Boris missing the boat on post-Brexit foreign policy

The Prime Minister may be successful in getting Britain out of the EU, but it seems he is slowly putting Britain at risk of being an introverted and vulnerable ‘Global State’ that pays scant regard to the dangers posed by China

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British embassy Beijing. The message from Boris is?
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Konrad Whitehouse
On 20 March 2020 13:28

One of the more attractive aspects of Brexit is the independence from the EU’s Common Foreign and Security Policy.

Being relieved of conforming to the EU’s foreign policy missions, which were often limp and slow to respond, means an opportunity for the UK to regain its rightful place in the global hierarchy as a leading economy, commanding global standards, and expanding a network of allies through international consultations and trade.

Make no mistake, Brexit is the pinnacle of foreign policy achievements the UK has implemented since the Falklands War victory in 1982.

The Prime Minister appeared to take this new international responsibility in his stride when he promised to ‘overhaul’ the UK’s foreign policy approach post-Brexit. However, the reality is Boris Johnson hasn’t yet fulfilled this promise, and in fact has done quite the opposite.

Even as Foreign Secretary, his track record was questionable: unwavering support for Turkey’s President Erdogan and advocating Turkey’s accession to the European Union, although perhaps understandable due to his partial Turkish heritage, was dubious positioning for a newly appointed Eurosceptic Minister.

Then there is the ongoing case of Nazanin Zaghari-Ratcliffe, which continues to haunt him. Finally, advocating arms sales to the Kingdom of Saudi Arabia and the backing of the Saudi-led intervention in Yemen caused complications for the UK over Saudi war crimes. This is to list just a few items.

Even prior to COVID-19, perhaps the lack of energy in striking out with a new foreign policy has been because Brexit is not yet complete, and remains the primary focus for Number 10.

Or could it be the decades of being confined to a common foreign policy with no real authority and so, like a newly-homed cat, Britain seems curious and questioning of its fresh and emerging place on the world stage? We even failed to send a senior government minister to the Munich Security Conference last month!

This newfound responsibility seems to have dumbfounded the Prime Minister.

His fixation over China is alarming. His stance on their interference in digital infrastructure – see facial-recognition lampposts in Hong Kong and surveillance motorways all across China – is nothing less than dangerous. There is an ambiguous grey-area around where the Chinese state’s control ends and the private sector’s control begins.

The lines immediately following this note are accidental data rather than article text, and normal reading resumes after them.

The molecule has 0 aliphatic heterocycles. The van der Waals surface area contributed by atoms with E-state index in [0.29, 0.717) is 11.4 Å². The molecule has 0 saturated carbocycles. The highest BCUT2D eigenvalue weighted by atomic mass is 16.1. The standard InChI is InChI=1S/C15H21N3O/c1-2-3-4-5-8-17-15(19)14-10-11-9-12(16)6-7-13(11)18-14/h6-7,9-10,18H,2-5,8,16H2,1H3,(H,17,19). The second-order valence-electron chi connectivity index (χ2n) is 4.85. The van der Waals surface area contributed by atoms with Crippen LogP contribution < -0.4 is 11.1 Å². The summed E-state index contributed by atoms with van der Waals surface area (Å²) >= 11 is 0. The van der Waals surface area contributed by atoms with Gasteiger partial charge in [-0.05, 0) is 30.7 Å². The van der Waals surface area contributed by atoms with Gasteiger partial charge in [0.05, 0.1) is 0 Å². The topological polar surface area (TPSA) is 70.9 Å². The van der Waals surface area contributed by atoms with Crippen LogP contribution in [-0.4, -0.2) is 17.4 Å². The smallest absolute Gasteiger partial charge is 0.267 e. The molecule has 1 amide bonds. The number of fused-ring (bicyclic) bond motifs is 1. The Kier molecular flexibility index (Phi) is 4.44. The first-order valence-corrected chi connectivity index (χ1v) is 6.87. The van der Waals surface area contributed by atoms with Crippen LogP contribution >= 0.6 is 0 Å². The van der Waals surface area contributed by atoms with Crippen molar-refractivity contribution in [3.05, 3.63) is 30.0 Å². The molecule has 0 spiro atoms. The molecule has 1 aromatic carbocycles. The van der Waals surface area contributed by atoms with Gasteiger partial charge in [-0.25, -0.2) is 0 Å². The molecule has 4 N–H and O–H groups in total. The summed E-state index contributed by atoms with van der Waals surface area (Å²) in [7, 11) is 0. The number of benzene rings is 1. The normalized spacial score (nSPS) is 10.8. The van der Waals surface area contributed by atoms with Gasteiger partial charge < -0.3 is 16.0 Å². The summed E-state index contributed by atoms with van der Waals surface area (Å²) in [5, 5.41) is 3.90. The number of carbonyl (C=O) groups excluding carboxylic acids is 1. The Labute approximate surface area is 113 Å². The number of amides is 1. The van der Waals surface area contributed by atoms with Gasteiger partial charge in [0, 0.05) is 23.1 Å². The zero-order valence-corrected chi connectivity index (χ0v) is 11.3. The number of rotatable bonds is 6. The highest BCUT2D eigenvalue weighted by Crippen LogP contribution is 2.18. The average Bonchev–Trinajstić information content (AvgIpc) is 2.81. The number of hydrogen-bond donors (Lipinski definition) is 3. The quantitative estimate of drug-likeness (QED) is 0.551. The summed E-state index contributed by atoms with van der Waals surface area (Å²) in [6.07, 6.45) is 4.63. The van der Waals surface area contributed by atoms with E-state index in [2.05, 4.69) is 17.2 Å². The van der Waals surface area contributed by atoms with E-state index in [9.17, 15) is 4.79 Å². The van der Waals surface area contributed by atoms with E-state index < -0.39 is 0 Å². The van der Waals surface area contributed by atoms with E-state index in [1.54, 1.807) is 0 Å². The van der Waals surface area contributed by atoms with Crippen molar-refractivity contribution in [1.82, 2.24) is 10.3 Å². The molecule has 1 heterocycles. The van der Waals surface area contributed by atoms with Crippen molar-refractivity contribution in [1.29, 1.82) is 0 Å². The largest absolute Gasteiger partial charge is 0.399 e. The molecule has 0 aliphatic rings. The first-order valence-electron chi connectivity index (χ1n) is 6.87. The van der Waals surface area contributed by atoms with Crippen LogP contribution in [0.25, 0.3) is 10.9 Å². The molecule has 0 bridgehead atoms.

Huawei is a prime example, and the Prime Minister is on the verge of opening the digital gates to them. Even if Huawei is nominally independent of the Chinese state, it doesn’t detract from the fact that, due to Chinese national security legislation, when the Chinese state requests data which Huawei possesses, it must comply and hand it over.

The national security risk this poses for the UK is staggering. Our greatest security ally -- the United States of America -- has made it clear we risk our security alliance and intelligence-sharing with them and the 5-EYES (the intelligence alliance between the USA, the UK, Canada, Australia and New Zealand) due to a ‘back-door’ into our security infrastructure. Should the UK be stripped of these security assets, it leaves us extremely vulnerable.

This isn’t the only warning sign from Boris as our PM. He is a vocal supporter of the Chinese Belt and Road Initiative -- a dangerous project by the Chinese to offer loans to countries in return for building vital infrastructure. China then hikes up the interest rate to levels the country cannot afford.

When defaulting on the loan, China then appropriates the assets for the utilisation of the Chinese state. This Belt and Road Initiative is a modern-day land-grab which will have extreme ramifications on the globalised world in years to come.

Acknowledging this recurring theme, it is not hard to imagine there will be more cooperation with China under Boris’s tenure. The ban on petrol and diesel cars will surely be supplemented by a massive increase in cheap Chinese-built electric vehicles in the coming decades. Another quick fix for Boris’s Chinese friends.

We cannot allow the UK to become a lame duck on the world stage post-Brexit, and we still need to maintain the opportunity to revolutionise our foreign policy, unburdened by the EU’s Common Foreign and Security Policy. However, at present it appears Boris has opted to largely out-source our foreign policy to the Far East.

The Prime Minister may be successful in Getting Britain Out of the EU, but it seems he is slowly putting Britain at risk of being an introverted and vulnerable ‘Global State’.

Konrad Whitehouse is a Research Executive at the grassroots cross-party campaign Get Britain Out

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